Psychologist Aaron T. Beck studied psychoanalysis, but as he used this approach to treat patients, he found that the conscious mind played a bigger role in depression than the unconscious mind. As he continued to treat patients and study the conscious mind, he developed cognitive behavioral therapy, or CBT. CBT is arguably the most popular approach to insight therapy used today.
Therapists that use CBT will ask clients to recall some troubling experiences or situations in their life. They look at the thoughts that surround those negative experiences. Together, they identify any patterns that may be influencing bad behaviors or emotions. As the client gets to know their own patterns of thinking, they can replace them with more positive patterns of thinking that lead to more positive behaviors.
Therapists who use the client-centered therapy approach allow their clients to lead the conversation. What do they want to talk about? What decisions will they make? This approach was founded by Carl Rogers. One crucial tenant of this approach is Unconditional Positive Regard. With this mindset, a therapist never judges their client or shoots down their ideas. Clients who have had reservations about therapy before may want to look for a therapist that uses this approach.
Some people go to therapy to deal with everyday issues. Maybe they are fighting with their partner or they want to process tough memories with their parents. Other people are more worried about the “big picture.” They might ask a therapist, “Why are we here in the first place?” rather than asking, “What do I do about work?” These clients will benefit from existential therapy.
Existential therapy is similar to most other talk therapy approaches, but it includes an additional element. In existential therapy, the therapist and client work through big questions about existence, purpose, and human nature.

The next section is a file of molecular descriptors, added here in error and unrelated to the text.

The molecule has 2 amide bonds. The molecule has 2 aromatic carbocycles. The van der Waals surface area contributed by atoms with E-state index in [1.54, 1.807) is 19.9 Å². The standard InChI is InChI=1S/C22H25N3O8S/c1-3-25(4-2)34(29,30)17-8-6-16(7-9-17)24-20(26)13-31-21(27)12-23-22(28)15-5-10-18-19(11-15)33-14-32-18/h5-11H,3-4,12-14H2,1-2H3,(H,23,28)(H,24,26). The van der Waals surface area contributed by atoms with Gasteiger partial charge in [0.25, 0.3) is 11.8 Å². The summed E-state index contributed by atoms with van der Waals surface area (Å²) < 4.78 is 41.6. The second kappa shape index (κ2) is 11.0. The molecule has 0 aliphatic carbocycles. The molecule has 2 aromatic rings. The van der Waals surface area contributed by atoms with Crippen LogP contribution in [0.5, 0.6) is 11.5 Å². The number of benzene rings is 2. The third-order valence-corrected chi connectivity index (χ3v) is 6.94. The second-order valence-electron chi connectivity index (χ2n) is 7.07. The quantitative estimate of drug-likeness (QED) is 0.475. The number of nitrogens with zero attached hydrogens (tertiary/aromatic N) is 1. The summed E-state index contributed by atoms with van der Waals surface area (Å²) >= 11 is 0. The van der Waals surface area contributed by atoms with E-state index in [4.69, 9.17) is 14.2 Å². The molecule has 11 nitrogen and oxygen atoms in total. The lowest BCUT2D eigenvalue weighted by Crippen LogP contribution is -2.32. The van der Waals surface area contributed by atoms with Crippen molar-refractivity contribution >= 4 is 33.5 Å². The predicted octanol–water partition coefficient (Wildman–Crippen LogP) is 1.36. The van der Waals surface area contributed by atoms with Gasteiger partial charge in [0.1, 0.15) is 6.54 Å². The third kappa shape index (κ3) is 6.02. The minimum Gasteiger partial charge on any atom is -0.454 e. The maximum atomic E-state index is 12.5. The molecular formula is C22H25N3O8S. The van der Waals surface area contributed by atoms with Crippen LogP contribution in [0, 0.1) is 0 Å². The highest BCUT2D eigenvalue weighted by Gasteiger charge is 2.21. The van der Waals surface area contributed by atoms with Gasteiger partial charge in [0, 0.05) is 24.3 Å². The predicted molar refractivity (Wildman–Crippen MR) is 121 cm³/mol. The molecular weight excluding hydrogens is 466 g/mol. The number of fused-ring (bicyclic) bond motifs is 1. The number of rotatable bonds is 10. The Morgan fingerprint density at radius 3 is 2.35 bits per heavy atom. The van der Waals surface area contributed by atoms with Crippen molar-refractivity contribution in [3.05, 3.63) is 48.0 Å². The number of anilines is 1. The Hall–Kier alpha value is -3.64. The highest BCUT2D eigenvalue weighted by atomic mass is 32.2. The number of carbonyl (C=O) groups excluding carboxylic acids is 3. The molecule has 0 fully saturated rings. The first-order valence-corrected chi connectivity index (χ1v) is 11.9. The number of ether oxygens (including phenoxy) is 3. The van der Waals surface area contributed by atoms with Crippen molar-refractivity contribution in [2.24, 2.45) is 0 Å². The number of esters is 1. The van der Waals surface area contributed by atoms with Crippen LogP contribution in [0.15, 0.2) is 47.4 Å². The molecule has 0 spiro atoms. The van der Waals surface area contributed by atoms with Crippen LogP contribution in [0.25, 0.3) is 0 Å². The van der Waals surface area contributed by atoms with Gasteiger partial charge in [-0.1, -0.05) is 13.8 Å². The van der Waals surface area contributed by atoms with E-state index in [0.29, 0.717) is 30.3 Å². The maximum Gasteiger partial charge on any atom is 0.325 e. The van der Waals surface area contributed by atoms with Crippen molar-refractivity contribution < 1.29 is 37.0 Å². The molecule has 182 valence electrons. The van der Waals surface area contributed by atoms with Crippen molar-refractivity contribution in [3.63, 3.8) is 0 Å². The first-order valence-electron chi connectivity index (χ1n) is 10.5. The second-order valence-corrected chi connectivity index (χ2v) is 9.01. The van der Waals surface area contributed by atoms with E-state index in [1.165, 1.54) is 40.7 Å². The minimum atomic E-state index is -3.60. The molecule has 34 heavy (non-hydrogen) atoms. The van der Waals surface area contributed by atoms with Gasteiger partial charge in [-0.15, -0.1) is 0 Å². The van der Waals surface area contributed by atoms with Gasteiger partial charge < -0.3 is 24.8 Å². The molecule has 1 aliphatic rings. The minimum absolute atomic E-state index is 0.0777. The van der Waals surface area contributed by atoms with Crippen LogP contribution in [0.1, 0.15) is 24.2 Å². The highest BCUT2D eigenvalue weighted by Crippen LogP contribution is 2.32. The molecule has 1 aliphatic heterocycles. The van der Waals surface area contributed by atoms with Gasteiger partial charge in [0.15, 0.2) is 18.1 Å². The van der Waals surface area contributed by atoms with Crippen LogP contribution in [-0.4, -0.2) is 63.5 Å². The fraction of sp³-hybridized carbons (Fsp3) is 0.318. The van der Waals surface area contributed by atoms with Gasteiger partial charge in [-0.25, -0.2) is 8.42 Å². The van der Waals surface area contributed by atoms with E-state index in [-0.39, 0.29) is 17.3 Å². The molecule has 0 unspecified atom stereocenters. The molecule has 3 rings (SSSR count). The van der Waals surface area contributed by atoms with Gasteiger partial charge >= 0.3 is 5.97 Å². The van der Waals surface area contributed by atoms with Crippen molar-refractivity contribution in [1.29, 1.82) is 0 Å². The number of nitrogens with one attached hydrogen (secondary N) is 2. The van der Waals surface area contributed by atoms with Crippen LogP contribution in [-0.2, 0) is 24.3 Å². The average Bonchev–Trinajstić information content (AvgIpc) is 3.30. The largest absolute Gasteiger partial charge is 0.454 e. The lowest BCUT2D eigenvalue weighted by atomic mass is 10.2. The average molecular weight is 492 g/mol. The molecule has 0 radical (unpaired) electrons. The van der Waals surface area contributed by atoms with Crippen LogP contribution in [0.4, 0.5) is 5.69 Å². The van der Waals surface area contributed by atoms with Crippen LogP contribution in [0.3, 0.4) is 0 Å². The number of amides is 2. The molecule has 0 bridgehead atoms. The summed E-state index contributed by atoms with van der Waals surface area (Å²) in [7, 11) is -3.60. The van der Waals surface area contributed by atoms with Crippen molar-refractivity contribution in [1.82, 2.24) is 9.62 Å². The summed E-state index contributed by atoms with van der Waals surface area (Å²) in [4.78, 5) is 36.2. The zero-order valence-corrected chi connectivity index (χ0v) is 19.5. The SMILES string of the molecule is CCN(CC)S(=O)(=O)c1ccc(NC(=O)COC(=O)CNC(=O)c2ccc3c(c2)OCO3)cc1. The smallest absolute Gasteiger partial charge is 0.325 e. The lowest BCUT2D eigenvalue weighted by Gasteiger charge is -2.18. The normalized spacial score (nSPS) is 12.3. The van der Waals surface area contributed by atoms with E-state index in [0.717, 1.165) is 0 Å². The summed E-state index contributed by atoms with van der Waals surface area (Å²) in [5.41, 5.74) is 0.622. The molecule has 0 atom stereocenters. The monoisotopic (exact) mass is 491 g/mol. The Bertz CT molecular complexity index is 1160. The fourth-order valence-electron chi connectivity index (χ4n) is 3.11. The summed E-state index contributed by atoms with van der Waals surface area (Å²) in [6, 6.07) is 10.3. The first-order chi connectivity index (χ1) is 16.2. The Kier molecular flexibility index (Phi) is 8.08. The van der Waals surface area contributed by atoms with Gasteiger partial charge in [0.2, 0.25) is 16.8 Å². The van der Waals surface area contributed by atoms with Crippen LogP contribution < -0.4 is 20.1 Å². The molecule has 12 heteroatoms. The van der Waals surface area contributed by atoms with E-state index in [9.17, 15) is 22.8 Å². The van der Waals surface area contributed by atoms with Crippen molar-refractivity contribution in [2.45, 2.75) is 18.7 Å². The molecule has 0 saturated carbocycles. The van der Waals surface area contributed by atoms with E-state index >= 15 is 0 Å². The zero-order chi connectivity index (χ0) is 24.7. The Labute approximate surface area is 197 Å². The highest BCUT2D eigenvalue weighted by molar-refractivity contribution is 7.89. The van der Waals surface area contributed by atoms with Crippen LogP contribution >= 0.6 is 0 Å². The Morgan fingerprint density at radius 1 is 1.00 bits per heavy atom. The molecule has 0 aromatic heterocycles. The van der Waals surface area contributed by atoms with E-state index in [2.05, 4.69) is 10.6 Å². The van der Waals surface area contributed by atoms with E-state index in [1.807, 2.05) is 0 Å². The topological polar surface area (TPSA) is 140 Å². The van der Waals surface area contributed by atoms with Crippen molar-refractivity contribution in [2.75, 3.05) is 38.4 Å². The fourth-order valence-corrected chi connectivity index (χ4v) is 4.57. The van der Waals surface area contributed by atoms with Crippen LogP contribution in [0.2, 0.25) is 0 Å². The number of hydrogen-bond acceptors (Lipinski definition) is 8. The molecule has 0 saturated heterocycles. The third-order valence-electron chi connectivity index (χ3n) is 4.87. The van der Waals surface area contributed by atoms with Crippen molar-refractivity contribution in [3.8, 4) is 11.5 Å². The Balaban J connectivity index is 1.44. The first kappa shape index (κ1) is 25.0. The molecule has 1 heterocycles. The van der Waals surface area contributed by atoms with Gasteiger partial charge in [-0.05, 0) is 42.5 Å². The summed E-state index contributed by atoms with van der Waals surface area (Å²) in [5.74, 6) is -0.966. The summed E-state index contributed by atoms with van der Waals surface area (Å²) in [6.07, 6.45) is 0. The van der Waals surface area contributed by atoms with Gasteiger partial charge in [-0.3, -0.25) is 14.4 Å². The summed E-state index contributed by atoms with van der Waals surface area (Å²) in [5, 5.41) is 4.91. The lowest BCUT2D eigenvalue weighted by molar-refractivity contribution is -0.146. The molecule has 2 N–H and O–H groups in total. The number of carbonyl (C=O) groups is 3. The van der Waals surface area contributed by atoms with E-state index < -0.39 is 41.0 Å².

If the idea of a one-on-one session with a therapist intimidates you, try group therapy! Group therapy is a type of insight therapy that takes place with multiple clients at once. Some clients only use group therapy, while others attend a mix of individual and group therapy sessions.
Group therapy can be a great way to try out insight therapy without feeling the pressure of opening up to a therapist as an individual. In group therapy, you will be asked to share, but you will be able to hear the answers of other people, too. As you hear them opening up about their feelings and thought patterns, you may realize that you have common issues or conflicts.
Gestalt therapy also stemmed from psychoanalysis, but it doesn’t look at the unconscious mind or traumatic events that happened in the past. Instead, gestalt therapists look at the present moment. They look at a client’s environment and how that environment is influencing the client’s motivations or behaviors. Clients may go through role-playing exercises or repeat certain behaviors in order to tune into their emotions and how they connect with certain thoughts. This may not be a widely popular approach, but it could be a new way to look at therapy if you’re interested in trying something new.
Alfred Adler was a colleague of Sigmund Freud. He disagreed with many elements of psychoanalysis and created his own approach to talk therapy. Adlerian therapy goes through four stages: engagement, assessment, insight, and reorientation. Together, the therapist and client create goals regarding the client’s behavioral changes, gather insight based on the client’s thought patterns and behavior, and create active strategies to implement positive change. If you are looking for a short-term approach to therapy, you may want to explore Adler’s ideas.
Does Insight Therapy Work?
As you can see, there are many ways to approach insight therapy. What works for one person may not work for another person! The best way to find out which therapy works for you is:
- Consider your goals
- Talk to friends and family who have seen therapists
- Do some research on local therapists before booking a call
- Try a 15- to 20-minute free consultation with therapists…most offer them!